Susan M. Milstein, longtime McDaniel professor of economics and business administration, dies – Baltimore Sun

Susan M. Milstein, a longtime McDaniel College professor of economics and business administration who taught students through tough love, died in December. 3 Complications of Alzheimer’s Disease from Carroll Hospital Center. The Westminster resident is 77 years old.

“Susan is very proficient in her subject and deeply cares about her students,” said Ethan Seidel, who began teaching at McDaniel in 1969 and served as chair of the Department of Economics and Business Administration from 2012 until his retirement in 2021 .

“After they left college, she continued to follow them. That was just in her nature. She took care of everyone and was like a hen in our department,” Professor Seidel said. “Her students love her, she has high standards and teaches them with tough love, and they appreciate it.”

He added: “She changed lives. That’s her legacy.”

Susan Frances Matz, the daughter of cab driver Paul Matz and housewife Belle Cohen Matz, was born in Baltimore and raised on Queensbury Avenue in northwest Baltimore.

She graduated from Forest Park High School in 1961 at the age of 16 and received a bachelor’s degree in history and social science from what is now Towson University in 1966, She later earned a master’s degree in secondary education in 1974. While on the faculty at McDaniel University, she earned an MBA from Mount Saint Louis University. University of Mary.

From 1966 to 1971, she taught history at Western High School. She later served as an adjunct instructor at what was then Western Maryland College, the University of Maryland in Baltimore County, and Catonsville Community College at Carroll.

In 1983, Professor Milstein joined the Department of Economics and Business Administration at Western Maryland College (now McDaniel College) after first passing the CPA exam.

“As a CPA, she combines her love of math with her passion for teaching. A popular instructor known for “really wanting to help students” and “making learning fun,” she Played an important role in helping to develop the College’s accounting curriculum, including creating an intermediate accounting class to ensure students were prepared to sit for the National CPA Examination,” according to a McDaniel College statement announcing her death.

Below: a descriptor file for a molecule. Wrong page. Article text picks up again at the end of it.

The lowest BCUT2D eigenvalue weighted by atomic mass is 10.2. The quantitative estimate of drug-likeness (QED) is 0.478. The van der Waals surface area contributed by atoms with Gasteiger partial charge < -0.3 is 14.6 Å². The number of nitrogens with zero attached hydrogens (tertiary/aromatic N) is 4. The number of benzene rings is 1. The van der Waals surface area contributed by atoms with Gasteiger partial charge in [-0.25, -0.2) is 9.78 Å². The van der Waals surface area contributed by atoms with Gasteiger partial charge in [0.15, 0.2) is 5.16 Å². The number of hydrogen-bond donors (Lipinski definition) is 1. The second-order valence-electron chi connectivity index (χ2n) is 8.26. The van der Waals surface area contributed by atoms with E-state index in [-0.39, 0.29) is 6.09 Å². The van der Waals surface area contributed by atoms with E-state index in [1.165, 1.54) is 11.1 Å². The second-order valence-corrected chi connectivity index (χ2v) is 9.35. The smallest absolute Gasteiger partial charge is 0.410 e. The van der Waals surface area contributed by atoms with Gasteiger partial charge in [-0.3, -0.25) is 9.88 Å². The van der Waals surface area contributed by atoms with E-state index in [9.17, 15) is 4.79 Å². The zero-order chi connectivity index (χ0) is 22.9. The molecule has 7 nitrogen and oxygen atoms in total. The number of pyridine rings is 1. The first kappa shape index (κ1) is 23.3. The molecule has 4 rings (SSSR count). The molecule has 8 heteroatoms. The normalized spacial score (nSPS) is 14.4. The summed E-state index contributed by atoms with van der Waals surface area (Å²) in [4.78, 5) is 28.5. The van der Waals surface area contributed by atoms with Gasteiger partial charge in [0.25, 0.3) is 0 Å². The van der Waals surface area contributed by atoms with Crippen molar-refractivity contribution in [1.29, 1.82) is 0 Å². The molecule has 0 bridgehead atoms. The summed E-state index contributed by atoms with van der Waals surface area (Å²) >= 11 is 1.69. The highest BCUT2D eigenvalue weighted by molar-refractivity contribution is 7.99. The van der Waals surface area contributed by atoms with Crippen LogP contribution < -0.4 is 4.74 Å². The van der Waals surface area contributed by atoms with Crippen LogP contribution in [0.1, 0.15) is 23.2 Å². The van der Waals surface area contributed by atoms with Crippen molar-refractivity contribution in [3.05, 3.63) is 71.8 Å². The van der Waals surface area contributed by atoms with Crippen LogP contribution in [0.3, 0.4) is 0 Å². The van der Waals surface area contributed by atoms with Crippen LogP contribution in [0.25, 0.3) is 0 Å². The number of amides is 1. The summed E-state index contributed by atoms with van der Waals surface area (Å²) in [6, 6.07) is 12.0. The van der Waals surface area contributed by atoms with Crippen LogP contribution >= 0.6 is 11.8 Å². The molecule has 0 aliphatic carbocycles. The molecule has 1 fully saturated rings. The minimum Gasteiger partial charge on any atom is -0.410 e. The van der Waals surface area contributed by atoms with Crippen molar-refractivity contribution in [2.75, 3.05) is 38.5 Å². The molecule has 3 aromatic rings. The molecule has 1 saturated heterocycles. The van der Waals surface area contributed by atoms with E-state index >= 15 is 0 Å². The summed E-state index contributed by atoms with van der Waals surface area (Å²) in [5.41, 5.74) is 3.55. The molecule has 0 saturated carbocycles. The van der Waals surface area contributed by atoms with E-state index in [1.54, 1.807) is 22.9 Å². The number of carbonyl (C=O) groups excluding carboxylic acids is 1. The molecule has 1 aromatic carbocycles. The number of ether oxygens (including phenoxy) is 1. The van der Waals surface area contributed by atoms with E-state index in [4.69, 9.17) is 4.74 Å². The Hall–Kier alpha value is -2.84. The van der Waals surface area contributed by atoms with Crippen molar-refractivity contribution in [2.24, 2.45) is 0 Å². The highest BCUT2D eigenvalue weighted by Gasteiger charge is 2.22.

An avid Mahjong fan, Professor Milstein is also known for her January dual credit course in which she teaches the ancient Chinese game known as the “Game of Thrones.”

She told The Sun in a 1996 article that “to the best of her knowledge, Western Maryland is the only university in the country that offers mahjong as a graduation credit.”

Professor Milstein is also passionate about community service. In 1991, she launched the Volunteer Income Tax Assistance, or VITA program, to provide free tax help to low- and moderate-income taxpayers. The program also provides hands-on experience for her economics and business students who help prepare tax returns and assist clients by answering their questions.

In recognition of her work, she received a Faculty Achievement Award from the Academy, as well as a certificate from the Internal Revenue Service. In 1992, she received the Distinguished Accounting Teaching Award from the Maryland Institute of Certified Public Accountants for her “indispensable” role in the College’s intermediate accounting studies.

Professor Milstein introduced Interview Day in 2007, which not only helps students prepare for the workplace, but also helps them secure internships and jobs while they are students.

The idea behind Interview Day is to get companies to agree to come to campus and conduct what she calls “quick interviews” with students.

“It’s kind of overwhelming for any student to do that,” she explained in a 2007 interview with the Carroll County Times. “But these students are very good at interviewing, well-trained … It’s a small accounting program, but when we graduate them, they’re ready.”

Professor Milstein is so devoted to her students that she picks up the phone and calls companies to find them jobs.

“When it comes to my students,” she told the paper, “I support them.”

“She was a talented woman who was always on the cutting edge,” said nephew Eddie Matz. “As a CPA, in a male-dominated world where there aren’t many women, she was a working woman. She was socially and internationally aware before it was fashionable.”

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In his eulogy, Mr. Matz added: “Before globalization was global, she was global, and she went out of her way to welcome international students into her home. Into her family, really.”

“She reached out to people who couldn’t afford an accountant. She helped people who couldn’t. She was also a great mother and parent,” said Ron Matz, a retired Baltimore radio and television personality.

Professor Milstein’s professional memberships include the Maryland Institute of Certified Public Accountants. She is also a member of Babies Fighting for Life.

In addition to traveling, she enjoys being an active member of the stock club.

Tuesdays at Sol Levinson & Bros. in Parksville.

She is survived by her husband of 57 years, Marketing and Sales Executive Marvin M. Milstein; two daughters, Jennifer L. Johnson of Reisterstown and Dr. Deborah J. Herchelroath of Harrisburg, PA; and four grandchildren.

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